What continues to inspire you?
I have a very strong work ethic. I can’t ever expect anybody to give me anything. If I want it, I have to work hard to get it. That’s always been my drive. My main drive – all my life – is actually driven by fear. I have a fear of being mediocre. It’s been my downfall in a lot of ways in life. Take sports, where sports at the high school level and the middle school level is meant to teach kids about security, or teach ‘em how to work together and everything else. But like I said, I’m very competitive with myself, and I feel like if I can’t excel at something, I’ll quit. I played about every sport in high school for one year or two years until I realized I wasn’t going to be a star and quit and tried something else. It’s always been that same fear of mediocrity, and I felt like in the culinary field, in pastry, I feel like I could always see myself getting better, and it wasn’t about comparing myself to other people. I was always growing. There was always a thirst for knowledge. I never felt like I could reach a goal, and that’s what kept pushing me forward. I feel like every time I set a goal, I’d reach it, and it was very easy to set five more in the future, so I’d keep growing and heading for these goals, and never giving up.
In terms of setting goals, what do you still have to accomplish?
I’ve achieved a lot of goals I never thought I’d be able to, like I’ve been a four-star pastry chef for over 10 years, at the highest level of New York City, between Daniel and Jean Georges. I just passed nine years at Jean Georges and I was at Daniel for seven, two as pastry chef, at a three-star Michelin level. I’m 36 years old now, so that’s great. How do I then keep moving forward and redirect that skill? Part of the fun was climbing the ladder. I’m getting to a point now, now I’m like, okay, now how do I shake it up? That’s what was great about it, climbing that ladder to get to the next level. That’s not to say I’ve reached the end all, because there’s so much more I can do, but now it’s like, okay, how do I take everything I’ve done and transform it into a new direction? Whether it’s now becoming an employer, versus being an employee, or applying everything I know as a pastry chef to a new medium. I really love bars, cocktail bars, I love cocktails, well made cocktails, I love the technology behind it, as well as behind well made desserts. I would love to tie the two together, cross what a pastry chef is to what a cocktail bar is and really use a lot of technology, art and the balance and appreciation for flavors, and ability to combine flavors in a unique way, and combine the two together. So that’s something I’ve been thinking about for the future.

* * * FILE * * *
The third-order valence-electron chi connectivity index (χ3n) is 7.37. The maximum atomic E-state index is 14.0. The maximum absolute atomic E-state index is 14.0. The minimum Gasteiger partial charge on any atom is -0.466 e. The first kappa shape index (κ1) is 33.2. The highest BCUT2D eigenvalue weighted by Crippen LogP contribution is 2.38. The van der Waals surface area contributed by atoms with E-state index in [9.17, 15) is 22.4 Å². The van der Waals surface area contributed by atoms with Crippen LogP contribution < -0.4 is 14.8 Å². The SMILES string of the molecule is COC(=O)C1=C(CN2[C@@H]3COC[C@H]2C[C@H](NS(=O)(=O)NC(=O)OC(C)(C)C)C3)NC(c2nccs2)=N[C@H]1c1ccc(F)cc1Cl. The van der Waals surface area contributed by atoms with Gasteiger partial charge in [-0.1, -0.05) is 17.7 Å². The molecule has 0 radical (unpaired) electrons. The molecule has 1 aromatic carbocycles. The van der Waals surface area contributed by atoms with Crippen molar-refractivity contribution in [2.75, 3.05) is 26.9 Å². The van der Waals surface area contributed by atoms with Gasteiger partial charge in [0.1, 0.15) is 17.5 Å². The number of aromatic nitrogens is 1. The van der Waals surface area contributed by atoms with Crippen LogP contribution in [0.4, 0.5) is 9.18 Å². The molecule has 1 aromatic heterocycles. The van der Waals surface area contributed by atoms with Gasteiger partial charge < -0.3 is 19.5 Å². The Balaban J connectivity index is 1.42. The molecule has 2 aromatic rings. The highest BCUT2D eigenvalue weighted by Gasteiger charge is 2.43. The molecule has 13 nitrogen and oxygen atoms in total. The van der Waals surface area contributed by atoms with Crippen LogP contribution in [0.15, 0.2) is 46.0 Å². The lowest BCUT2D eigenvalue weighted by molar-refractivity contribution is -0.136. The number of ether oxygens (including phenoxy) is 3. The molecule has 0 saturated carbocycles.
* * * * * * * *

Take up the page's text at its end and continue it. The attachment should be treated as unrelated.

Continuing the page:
What city do you see that happening in?
My goal is to have them in every major city. I’m not looking to do monsters. I’m looking to do boutique size or controllable. It’s reachable – as a businessman, you have to make money. If it’s too small, you’re not going to make money. That’s a fact, so they have to be big enough to make money, but small enough to be controllable and do a good job. I would love to put one in New York, one to put in Vegas, one to put in L.A., one in San Francisco, Miami, Atlanta. Those are the main hubs that I believe that people understand food and are really excited about food. Chicago would be another one.